• The five most improving states month-over-month were South Carolina (+0.14), Louisiana (+0.7), Ohio (+0.07), Tennessee (+0.05) and Nevada (+0.07). From one year ago the most improving states remained unchanged: Florida (+1.87), Nevada (+1.65), California (+1.08), South Carolina (+0.96) and Texas (+0.93).

• The five most improving metro areas month-over-month were Charlotte (+0.10), Columbus (+0.09), Nashville (+0.07), New Orleans (+0.07), and Las Vegas (+0.05) which tied with Memphis (+0.05) and Miami (+0.05). From one year ago the most improving metros remained unchanged: Miami (+2.33), Orlando (+1.91), Las Vegas (+1.64), Riverside (+1.60), and Tampa (+1.49).

• Overall, in February, 28 of the 50 states plus the District of Columbia are improving based on their three month trend and 27 of the 50 metros are improving. Kansas City, St. Louis and Minneapolis metro area housing markets slipped in their three month trend after seeing declines in their purchase application activity and local employment picture.

"Despite a slowdown over the winter months, the housing market continues to show improvement in most states, although at a somewhat slower pace,” says Freddie Mac Chief Economist Frank Nothaft. “And while not all the MiMi indicators are trending in a better direction -- gains in local employment and loan performance have really helped many markets across the country, especially those that were hardest hit. Outside of these areas we also are seeing positive improvement from the Carolinas and Tennessee as their local unemployment rates fall further."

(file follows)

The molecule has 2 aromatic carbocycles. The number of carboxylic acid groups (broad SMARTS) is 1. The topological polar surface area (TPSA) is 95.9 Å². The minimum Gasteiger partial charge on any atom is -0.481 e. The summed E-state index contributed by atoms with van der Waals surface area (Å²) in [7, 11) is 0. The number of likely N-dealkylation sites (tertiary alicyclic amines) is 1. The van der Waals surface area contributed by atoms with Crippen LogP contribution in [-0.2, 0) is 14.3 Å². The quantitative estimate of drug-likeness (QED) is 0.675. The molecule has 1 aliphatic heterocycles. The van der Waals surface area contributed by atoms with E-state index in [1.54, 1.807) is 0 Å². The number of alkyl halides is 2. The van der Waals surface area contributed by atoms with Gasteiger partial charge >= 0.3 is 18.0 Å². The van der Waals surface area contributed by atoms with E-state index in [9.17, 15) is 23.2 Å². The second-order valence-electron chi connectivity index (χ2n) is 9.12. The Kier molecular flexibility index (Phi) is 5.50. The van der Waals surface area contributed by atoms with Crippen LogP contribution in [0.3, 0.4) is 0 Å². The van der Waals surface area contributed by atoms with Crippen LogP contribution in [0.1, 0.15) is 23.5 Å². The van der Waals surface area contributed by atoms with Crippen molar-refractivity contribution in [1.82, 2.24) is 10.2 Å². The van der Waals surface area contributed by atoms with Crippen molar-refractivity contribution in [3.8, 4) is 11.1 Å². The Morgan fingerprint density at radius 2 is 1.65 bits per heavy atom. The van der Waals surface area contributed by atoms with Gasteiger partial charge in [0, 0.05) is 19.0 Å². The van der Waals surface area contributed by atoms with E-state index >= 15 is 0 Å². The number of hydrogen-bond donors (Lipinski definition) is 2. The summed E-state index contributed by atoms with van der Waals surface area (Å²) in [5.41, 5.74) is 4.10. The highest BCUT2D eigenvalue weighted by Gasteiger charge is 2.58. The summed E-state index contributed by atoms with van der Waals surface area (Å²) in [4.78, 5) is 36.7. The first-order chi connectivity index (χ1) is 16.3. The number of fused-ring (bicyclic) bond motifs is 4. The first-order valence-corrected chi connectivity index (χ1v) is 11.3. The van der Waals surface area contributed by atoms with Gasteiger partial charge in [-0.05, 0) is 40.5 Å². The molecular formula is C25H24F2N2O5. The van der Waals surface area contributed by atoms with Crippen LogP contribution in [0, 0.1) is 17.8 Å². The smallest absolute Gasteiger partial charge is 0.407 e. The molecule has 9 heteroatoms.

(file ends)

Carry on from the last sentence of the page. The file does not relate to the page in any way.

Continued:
Published with permission from RISMedia.


Greener Grilling: Good for You and for Mother Nature, Too

April 23, 2014 12:35 am

(BPT) - You already know grilling is a healthful, flavorful and fun way to cook while enjoying the great outdoors. But did you know it can also be a "green" activity?

By choosing earth-friendly fuel options, better ingredients and sustainably sourced seasonings, you can satisfy your family's taste buds and Mother Nature with these greener grilling tips:

* Grilling with charcoal briquettes imparts a wonderful flavor to foods, but many cooks resort to a squirt (or several) of lighter fluid to get the coals burning faster. Forego the lighter fluid and invest in a charcoal chimney - a metal cylinder that makes it easy to get charcoal started. Briquettes go on the grate atop the chimney and newspaper goes at the bottom. When you light the paper, the chimney effect of the tube lights the charcoal from the bottom quickly and easily.

* Many people use disposable dinnerware for outdoor dining. While it may be convenient to not have to wash those dishes, reusable dinnerware and table linens are better for the environment and cheaper in the long term. Plus, cloth napkins and real plates impart a special charm to dining al fresco.

* This summer, why not try meat and poultry from free-range or grass-fed animals, rather than factory farmed? Better yet, select meat from a local farmer, buy organic or go vegan or vegetarian. Firm tofu, Portobello mushrooms and even polenta are healthy and trendy alternatives to meat. Such options reduce the environmental impact of your meal, and they often taste much better!

* Seasonings are a great way to add flavor without fat to your grilled meats and vegetables. When you choose sustainably sourced spices and herbs from purveyors like Frontier Natural Co-op, you're not only getting outstanding flavor, but you can be assured the seasonings have been produced using practices that are better for the environment, too.

* When purchasing produce, look for local options. Locally grown veggies and fruits travel a shorter distance to make it to your grill, meaning less fossil fuel is consumed overall.